17 January 2017 |Abu Dhabi, United Arab Emirates
On 17 January, the first Annual Strategy Meeting of the Coalition for Action* took place in conjunction with the seventh session of the IRENA Assembly and the World Future Energy Summit. Out of the current 54 Coalition members, a total of 19 organisations gathered at the IRENA Headquarters in Abu Dhabi for a full-day of discussions on the future direction of the Coalition.
The meeting started with participants recognising that the context, in which the Coalition operates, has developed markedly since it was formed in 2014. While the original intent of the Coalition — to bolster public support for renewables — is still relevant, Coalition members agreed that the strategic direction, as well as the vision and mission of the Coalition, shall be revised to reflect its current operating context and expectations e.g. the urgent need to scale up renewable energy investments to drive the energy transition forward.
Throughout the day, featuring two brainstorming sessions, members emphasised the wish to engage more strongly with IRENA — recognising the major strengths of the Agency, including its mandate, near-universal membership and convening power. The mechanisms for engagement were discussed at various levels, including the potential to use the Coalition as a sounding board for strategic documents of IRENA and engage the expertise of Coalition members for substantive reports and workshops.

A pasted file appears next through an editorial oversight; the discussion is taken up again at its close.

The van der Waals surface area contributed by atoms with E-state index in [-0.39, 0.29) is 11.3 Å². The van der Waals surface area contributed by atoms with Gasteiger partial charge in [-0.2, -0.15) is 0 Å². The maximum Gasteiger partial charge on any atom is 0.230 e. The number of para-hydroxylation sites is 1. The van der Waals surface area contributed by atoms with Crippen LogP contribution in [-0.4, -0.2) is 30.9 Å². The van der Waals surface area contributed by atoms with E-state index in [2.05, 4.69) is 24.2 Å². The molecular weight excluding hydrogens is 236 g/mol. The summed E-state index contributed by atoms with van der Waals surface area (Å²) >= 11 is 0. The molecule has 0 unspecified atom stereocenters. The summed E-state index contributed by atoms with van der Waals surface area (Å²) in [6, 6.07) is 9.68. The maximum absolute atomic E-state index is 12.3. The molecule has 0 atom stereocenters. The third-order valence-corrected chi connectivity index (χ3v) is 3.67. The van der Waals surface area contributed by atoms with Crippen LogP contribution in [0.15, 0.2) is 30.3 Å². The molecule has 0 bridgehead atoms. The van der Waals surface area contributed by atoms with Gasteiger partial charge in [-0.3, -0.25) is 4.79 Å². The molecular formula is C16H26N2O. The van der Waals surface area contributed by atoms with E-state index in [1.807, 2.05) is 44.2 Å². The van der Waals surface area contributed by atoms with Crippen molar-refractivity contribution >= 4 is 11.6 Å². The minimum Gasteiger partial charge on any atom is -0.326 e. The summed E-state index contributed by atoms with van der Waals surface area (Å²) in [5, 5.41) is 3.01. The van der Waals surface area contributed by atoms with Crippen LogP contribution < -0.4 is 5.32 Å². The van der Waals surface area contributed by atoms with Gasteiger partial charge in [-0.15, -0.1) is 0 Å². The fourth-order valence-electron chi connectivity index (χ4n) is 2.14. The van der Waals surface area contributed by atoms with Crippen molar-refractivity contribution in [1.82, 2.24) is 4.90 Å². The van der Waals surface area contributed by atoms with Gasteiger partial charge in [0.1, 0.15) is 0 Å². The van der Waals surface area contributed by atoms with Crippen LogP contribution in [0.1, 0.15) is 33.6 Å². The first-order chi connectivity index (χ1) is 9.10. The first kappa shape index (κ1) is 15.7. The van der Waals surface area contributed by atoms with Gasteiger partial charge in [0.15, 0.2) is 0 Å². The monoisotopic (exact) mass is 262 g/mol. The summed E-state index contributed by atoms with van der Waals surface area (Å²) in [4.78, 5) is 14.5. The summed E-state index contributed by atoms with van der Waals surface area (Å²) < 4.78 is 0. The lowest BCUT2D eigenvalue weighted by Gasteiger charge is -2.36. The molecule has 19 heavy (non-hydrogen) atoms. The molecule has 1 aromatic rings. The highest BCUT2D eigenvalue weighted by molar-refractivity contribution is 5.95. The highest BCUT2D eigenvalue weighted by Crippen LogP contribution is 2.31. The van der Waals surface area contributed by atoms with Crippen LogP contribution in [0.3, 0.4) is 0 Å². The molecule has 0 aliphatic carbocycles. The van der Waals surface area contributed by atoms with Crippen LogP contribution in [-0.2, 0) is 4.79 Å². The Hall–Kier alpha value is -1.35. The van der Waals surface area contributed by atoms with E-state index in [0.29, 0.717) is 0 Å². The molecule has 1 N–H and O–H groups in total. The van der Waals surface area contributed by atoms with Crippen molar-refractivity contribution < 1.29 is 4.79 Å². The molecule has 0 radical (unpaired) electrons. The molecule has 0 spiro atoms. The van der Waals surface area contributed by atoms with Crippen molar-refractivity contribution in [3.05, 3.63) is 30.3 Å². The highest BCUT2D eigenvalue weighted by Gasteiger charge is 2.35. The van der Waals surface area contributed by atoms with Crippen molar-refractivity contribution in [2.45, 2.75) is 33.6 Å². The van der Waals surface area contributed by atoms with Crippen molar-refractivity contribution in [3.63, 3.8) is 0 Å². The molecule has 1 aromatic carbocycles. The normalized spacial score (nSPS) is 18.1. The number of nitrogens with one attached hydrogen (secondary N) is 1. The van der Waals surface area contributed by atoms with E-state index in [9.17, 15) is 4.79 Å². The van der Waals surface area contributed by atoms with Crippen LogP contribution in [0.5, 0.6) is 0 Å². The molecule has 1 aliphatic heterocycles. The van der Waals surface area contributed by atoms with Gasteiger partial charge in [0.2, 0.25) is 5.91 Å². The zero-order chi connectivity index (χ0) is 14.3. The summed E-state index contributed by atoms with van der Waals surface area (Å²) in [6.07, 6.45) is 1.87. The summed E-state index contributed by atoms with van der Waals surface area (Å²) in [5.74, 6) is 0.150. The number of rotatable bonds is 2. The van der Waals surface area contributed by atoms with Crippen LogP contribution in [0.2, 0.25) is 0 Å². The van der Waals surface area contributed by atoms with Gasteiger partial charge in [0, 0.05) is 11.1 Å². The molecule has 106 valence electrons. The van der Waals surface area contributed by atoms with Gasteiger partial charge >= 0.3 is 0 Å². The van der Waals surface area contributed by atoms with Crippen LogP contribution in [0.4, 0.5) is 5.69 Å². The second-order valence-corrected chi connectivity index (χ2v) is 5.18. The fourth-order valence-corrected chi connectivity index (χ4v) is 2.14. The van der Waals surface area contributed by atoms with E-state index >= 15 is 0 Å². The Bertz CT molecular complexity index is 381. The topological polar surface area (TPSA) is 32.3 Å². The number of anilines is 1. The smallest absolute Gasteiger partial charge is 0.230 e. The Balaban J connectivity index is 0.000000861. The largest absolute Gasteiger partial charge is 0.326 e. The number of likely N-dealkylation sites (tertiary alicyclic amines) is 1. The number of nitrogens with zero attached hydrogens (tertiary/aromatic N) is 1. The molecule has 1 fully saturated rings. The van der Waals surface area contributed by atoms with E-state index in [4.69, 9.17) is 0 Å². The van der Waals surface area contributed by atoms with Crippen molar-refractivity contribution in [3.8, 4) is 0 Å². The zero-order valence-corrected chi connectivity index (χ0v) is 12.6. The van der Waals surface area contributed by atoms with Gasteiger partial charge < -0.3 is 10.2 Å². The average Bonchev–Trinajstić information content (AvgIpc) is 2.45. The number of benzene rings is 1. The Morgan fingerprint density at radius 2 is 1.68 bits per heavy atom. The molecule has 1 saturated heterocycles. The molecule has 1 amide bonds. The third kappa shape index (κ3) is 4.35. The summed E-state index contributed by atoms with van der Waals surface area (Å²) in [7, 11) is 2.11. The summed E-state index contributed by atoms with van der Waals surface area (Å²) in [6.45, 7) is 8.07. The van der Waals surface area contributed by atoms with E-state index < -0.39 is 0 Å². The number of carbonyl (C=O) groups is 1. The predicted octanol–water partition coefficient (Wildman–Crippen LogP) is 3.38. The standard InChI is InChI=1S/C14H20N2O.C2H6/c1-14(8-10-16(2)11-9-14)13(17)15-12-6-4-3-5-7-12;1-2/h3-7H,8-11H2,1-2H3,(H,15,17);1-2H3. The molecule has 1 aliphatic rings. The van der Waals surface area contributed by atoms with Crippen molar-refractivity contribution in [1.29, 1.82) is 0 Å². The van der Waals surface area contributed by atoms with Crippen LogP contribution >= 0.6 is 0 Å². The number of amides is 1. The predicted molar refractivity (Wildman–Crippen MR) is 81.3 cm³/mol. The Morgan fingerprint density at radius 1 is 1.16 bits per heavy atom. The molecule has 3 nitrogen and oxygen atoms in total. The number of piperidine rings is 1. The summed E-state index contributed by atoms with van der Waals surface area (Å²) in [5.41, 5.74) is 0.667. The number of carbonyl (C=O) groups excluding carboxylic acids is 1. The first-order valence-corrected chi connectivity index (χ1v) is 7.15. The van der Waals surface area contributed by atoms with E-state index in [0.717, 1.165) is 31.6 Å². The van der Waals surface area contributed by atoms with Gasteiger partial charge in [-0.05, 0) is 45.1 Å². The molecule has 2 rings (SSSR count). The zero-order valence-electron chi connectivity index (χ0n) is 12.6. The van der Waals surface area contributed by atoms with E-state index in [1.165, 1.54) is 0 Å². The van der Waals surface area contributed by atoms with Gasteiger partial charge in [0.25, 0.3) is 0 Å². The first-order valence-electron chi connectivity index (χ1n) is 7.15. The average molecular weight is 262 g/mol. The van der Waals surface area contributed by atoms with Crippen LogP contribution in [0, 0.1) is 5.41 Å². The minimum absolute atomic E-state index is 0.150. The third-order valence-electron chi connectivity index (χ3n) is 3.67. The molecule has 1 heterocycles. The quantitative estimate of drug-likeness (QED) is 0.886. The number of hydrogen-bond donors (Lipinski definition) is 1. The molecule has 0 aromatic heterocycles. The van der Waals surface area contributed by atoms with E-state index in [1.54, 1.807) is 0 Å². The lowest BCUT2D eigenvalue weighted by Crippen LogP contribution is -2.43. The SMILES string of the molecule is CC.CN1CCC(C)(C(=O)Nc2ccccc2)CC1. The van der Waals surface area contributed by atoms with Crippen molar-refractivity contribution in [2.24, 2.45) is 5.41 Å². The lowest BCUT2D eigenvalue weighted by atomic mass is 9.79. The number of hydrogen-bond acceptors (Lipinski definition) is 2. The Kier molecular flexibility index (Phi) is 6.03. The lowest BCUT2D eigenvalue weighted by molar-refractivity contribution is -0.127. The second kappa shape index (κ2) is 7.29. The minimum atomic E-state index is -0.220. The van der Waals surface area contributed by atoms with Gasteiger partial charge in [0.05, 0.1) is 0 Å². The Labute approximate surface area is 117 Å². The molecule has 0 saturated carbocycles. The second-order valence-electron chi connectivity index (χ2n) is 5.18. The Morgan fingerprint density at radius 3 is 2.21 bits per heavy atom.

As a result, the Coalition agreed on a number of activities to focus on in 2017. These fall under four main pillars: 1) Strengthening the Engagement with IRENA 2) Review of Coalition ‘Governance Structure’ document 3) Creating an Investors and Business Group, and 4) Reviving the Coalition Communication’s Group.
* In January 2014, IRENA and 35 leading players in renewable energy from around the world signed a joint statement forming a Coalition for Action to bolster public support for renewable energy, with IRENA taking the role of coordinator of the Coalition. By January 2017, the Coalition comprised 54 members, including four international organisations, 12 industry associations, 9 companies and some 20 civil society organisations